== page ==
SWF: originally standing for "Small Web Format", later changed to "Shockwave Flash" by Macromedia, then again changed back to Small Web Format when the company chose to have the phrase "Shockwave" only refer to Director, pronounced swiff or "swoof" is a partially open repository for multimedia and especially for vector graphics, originated with FutureWave Software and has come under the control of Adobe. Intended to be small enough for publication on the web, SWF files can contain animations or applets of varying degrees of interactivity and function.
SWF currently functions as the dominant format for displaying "animated" vector graphics on the Web, far exceeding the use of the W3C open standard SVG, which has met with problems over competing implementations. It may also be used for programs, commonly games, using Actionscript.
Originally limited to presenting vector-based objects and images in a simple sequential manner, the format in its later versions allows audio (since Flash 3), video (since Flash 6) and many different possible forms of interaction with the end-user. Once created, SWF files can be played by the Adobe Flash Player, working either as a browser plugin or as a standalone player. SWF files can also be encapsulated with the player, creating a self-running SWF movie called a "projector".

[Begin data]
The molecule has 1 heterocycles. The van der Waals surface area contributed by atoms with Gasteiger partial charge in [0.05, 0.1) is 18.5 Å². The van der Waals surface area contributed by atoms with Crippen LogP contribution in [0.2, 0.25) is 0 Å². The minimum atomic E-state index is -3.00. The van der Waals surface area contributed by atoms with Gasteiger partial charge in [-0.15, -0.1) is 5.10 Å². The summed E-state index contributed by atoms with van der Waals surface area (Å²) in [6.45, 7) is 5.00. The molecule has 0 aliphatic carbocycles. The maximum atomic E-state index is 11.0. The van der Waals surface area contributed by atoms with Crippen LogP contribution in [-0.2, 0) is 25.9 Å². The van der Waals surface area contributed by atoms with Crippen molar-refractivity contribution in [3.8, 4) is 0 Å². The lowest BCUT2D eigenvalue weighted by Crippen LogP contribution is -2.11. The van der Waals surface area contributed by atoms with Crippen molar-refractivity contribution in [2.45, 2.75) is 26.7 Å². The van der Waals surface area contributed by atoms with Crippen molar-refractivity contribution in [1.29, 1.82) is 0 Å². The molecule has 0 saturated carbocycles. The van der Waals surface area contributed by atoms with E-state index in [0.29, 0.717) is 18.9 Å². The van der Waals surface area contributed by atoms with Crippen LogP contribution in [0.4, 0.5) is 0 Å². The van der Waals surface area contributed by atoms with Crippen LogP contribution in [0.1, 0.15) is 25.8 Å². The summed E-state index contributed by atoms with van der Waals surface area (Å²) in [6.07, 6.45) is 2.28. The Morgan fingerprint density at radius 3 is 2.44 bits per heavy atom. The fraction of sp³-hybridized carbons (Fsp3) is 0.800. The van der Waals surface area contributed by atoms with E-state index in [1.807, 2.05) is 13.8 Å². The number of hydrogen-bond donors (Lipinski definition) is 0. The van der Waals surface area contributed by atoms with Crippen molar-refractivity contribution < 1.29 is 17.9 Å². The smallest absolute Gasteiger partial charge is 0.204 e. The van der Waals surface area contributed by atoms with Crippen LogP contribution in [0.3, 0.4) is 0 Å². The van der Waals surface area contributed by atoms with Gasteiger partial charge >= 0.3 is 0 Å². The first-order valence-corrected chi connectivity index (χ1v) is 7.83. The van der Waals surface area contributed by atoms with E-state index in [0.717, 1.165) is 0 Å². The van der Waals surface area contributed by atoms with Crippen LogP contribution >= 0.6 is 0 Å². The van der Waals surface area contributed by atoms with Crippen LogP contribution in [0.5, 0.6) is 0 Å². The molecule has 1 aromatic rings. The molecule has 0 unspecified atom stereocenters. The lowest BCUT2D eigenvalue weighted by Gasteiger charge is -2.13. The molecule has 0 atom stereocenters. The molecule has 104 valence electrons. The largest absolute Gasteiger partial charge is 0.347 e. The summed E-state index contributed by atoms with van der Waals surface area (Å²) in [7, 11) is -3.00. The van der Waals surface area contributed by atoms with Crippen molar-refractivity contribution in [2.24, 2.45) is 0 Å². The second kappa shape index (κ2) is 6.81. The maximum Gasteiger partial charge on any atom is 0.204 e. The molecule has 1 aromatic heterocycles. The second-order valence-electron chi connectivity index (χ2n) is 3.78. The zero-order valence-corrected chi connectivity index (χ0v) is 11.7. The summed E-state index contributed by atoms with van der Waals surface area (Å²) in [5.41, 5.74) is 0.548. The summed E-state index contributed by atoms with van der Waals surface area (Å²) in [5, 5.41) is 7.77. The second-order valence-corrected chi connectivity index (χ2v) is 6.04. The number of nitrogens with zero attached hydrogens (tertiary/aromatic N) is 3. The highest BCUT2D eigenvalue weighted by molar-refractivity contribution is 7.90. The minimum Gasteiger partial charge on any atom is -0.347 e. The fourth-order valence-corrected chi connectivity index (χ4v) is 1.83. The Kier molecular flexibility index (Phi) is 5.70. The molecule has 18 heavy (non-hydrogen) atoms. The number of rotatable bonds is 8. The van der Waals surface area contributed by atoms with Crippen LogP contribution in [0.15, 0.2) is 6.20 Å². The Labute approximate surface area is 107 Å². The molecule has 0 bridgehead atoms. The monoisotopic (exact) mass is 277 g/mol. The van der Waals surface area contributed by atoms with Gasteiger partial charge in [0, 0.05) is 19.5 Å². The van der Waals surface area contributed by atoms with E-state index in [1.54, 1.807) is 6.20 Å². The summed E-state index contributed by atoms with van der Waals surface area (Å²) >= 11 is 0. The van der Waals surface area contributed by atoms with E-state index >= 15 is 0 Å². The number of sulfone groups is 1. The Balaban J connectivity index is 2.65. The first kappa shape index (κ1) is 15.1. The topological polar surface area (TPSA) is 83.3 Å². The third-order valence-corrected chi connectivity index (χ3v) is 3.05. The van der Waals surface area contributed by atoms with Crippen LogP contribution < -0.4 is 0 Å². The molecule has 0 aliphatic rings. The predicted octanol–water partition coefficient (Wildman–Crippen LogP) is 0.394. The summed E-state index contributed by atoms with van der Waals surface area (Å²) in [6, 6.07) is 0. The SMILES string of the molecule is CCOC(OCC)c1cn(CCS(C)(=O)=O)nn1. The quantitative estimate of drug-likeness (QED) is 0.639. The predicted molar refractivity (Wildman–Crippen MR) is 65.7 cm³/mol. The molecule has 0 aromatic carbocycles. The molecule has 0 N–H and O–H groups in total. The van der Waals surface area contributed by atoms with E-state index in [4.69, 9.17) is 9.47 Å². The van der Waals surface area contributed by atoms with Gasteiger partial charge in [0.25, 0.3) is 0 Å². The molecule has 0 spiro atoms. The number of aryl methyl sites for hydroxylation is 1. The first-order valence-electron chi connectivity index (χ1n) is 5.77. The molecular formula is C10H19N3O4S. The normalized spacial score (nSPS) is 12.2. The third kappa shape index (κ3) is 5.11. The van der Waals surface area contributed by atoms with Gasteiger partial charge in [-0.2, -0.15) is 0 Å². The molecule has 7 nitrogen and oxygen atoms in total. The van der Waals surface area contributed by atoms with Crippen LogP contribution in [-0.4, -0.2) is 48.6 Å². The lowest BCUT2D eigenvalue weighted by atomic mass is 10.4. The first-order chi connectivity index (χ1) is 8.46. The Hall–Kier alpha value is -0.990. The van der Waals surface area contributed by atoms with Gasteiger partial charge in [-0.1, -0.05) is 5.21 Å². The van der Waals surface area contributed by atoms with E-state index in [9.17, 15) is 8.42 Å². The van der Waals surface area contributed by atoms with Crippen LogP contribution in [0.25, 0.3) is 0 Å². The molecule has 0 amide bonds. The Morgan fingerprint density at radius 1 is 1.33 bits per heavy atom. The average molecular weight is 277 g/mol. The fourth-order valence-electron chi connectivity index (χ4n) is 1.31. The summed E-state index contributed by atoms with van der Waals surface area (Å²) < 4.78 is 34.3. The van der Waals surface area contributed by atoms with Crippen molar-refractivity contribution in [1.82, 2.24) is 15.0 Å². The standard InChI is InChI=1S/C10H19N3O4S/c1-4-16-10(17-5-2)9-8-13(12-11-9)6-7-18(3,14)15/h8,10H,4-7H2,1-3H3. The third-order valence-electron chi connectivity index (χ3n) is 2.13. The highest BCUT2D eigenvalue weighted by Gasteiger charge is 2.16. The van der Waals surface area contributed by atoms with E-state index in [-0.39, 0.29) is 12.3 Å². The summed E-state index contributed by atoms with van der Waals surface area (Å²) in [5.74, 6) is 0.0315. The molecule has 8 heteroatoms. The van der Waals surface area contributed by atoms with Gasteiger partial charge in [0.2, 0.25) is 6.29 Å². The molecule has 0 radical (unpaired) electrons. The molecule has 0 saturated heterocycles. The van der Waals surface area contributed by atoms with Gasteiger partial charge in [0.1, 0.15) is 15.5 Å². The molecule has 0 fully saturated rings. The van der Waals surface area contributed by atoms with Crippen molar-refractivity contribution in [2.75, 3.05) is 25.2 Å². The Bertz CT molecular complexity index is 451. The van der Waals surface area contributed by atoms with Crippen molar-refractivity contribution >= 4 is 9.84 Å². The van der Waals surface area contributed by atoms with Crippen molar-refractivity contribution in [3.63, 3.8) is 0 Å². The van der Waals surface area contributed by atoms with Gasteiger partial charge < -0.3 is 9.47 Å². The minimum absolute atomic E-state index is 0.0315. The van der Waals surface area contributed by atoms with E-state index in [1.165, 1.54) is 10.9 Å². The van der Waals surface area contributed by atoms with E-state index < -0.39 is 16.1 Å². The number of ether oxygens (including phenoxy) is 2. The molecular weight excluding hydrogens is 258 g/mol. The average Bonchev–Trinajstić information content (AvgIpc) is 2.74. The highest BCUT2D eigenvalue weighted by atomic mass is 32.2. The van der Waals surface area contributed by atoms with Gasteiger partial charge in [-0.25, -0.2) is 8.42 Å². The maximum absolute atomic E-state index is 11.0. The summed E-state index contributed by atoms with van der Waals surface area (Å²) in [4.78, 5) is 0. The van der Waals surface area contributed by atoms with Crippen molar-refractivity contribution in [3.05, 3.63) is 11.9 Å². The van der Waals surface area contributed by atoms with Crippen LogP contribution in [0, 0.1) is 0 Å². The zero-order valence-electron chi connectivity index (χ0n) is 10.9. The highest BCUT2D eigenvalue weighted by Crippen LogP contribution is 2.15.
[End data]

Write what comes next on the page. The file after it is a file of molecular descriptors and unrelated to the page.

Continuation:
Adobe makes available plugins to play SWF files in web browsers on many desktop operating systems, including Microsoft Windows, Apple MacOSX, and Linux on the x86 architecture. As of 2007 intensive development had taken place on Gnash, a free-software implementation of a SWF player. Another FOSS implementation is swfdec.
Based on an independent study conducted by Millward Brown, over 99% of Web users now have an SWF plugin installed, with around 90% having the latest version of the Flash Player.
Sony PlayStation Portable consoles can play limited SWF files in Sony's web browser, beginning with firmware version 2.71. Both the Nintendo Wii and the Sony PS3 consoles can run SWF files through their Internet browsers.